San Cristobal de las Casas, Mexico

With little sleep and a long walk to our hostel at 8am, I was not a happy camper. We presumed that because we were arriving so early, we would only be able to dump our bags then have to find ways to pass the time until we could check-in. Nope - luck was on our side. We turned up at the most awesome hostel in town, who not only gave us a room straight away but also a huge breakfast of crepes with apples and bananas. The positive attitude was seeping back. With such a delicious breakfast in my belly, we decided (stupidly) that we didn't need sleep after all and headed into town.

 

San Cristobal was lovely. There were two main cobbled pedestrian streets, lined with single-storey decrepit but colourful old buildings. It was by far the most touristy town we had visited, with hippies outnumbering locals 5:1. Restaurants and bars were within arm's reach at all times, a few churches were scattered about, and a huge outdoor market under white tents overtook one block, selling local handicrafts. The beauty of the place only kept Danny going for an hour or two, before he went back to the hostel and crashed. I, on the other hand, was wide awake and wanted to see everything. There were churches on either side of town, up some steep stairs, so I climbed both. The views at the top were not at all worth the effort, though I was happy for the mini-workout.

Lunch was Lebanese food - bet you didn't see that coming. We felt it was time for a change, so instead of tacos, tortas and empanadas, it was falafels, hummus and pita. And it was fantastic. We didn't realise how much we would enjoy a change of cuisine. Who knew that you could have too much Mexican food?

 

Somehow I was still going strong and lunch only added to my energy stores, so we continued exploring. We caught a collectivo out to Grutas de Rancho Nuevo, a cave about 10km south of San Cristobal. It was located in a huge pine forest, with cabins and picnic tables dotted around. The cave itself was nothing special, just your usual assortment of stalactites and stalagmites, but that didn't worry me - there is something enticing about caves that draws me back again and again.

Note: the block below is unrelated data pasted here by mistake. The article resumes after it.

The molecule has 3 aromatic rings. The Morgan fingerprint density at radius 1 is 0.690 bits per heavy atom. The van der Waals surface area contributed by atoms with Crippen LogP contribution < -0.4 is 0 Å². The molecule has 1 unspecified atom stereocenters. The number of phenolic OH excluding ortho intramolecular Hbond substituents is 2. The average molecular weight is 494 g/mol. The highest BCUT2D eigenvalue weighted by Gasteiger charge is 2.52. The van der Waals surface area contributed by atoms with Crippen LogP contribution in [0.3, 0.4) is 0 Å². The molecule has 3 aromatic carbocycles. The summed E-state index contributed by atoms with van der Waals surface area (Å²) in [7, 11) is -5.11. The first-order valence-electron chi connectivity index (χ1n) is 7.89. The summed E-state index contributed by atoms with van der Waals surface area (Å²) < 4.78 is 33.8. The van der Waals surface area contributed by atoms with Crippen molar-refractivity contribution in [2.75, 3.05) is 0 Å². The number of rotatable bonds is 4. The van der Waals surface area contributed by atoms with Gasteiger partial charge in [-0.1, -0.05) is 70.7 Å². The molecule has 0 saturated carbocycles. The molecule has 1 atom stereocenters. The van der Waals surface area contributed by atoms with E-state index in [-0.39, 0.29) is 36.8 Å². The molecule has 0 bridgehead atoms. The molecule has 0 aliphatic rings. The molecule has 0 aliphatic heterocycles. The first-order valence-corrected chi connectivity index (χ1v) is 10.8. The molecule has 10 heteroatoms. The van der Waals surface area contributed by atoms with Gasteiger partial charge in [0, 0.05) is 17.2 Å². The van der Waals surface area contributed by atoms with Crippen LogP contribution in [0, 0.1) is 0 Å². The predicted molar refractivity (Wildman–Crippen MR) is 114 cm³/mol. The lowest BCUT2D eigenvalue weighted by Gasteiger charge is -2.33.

Guess what Danny did for dinner? COOKED! Hello healthy food! Local vegetables cooked up into a stew without loads of unnecessary oils and salt. Sooooooo good to have veggies again. I know I could cook occasionally too, but we both know how that would turn out. Half the veggies would be raw, it would somehow taste like sawdust, I'd probably spill half of it on the ground, causing me to become angry and end up tossing it away. Then we would both go hungry. It's just better if Danny cooks. 

 

The next day, after a mammoth 10 hour sleep, we joined a tour heading out to Cañón del Sumidero. It was highlighted as a must-do in the area, so we piled on board our bus then boat with the other Spanish-speaking tourists to hear all about the amazingness of the canyon. In Spanish. The river trip down the canyon itself wasn't too bad, with the walls jutting up 800m above us. We saw many birds (don't ask me about species), a couple of monkeys swinging through the trees and one suspiciously motionless crocodile. I probably wouldn't go out of my way to see the place again.

Once we were back in town I thought the amber museum might hold my interest for a little while. It turned out that a little while was about 10 minutes. San Cristobal is apparently famous for amber, but I don't see the fascination. Some of the sculpted pieces were remarkable, but I only quickly glanced over them - amber really doesn't do it for me. By this time happy hour was calling my name, so I skipped right past the jewellery section and went to meet Danny.

 

The main street bars were catering solely for tourists, but when your cheap wine comes with free tapas AND free popcorn, who's complaining? By the time we had exhausted the variety of tapas on offer at two bars, we knew we should find some dinner. Using Lonely Planet as a guide, we found a restaurant that had no name, no signs and only sold quesadillas. But not just any quesadillas, the most amazing quesadillas in the entire world. At the front were numerous fillings, and all we had to do was find a translator (thank you random American girl) who could read the signs for us then write down our order. Today, all options were vegetarian (woohoo!). There were incredible combinations such as mushroom, peanut and chili, or broccoli and mushroom, as well as eggplant and cheese. We ordered two each, as well as a mixed nut atole (a drink that in this case tasted like melted peanut butter, a.k.a. heaven in a glass). At the end we felt like we would burst but it was worth it. By far the best food I had eaten in Mexico.

The streets of San Cristobal at night.

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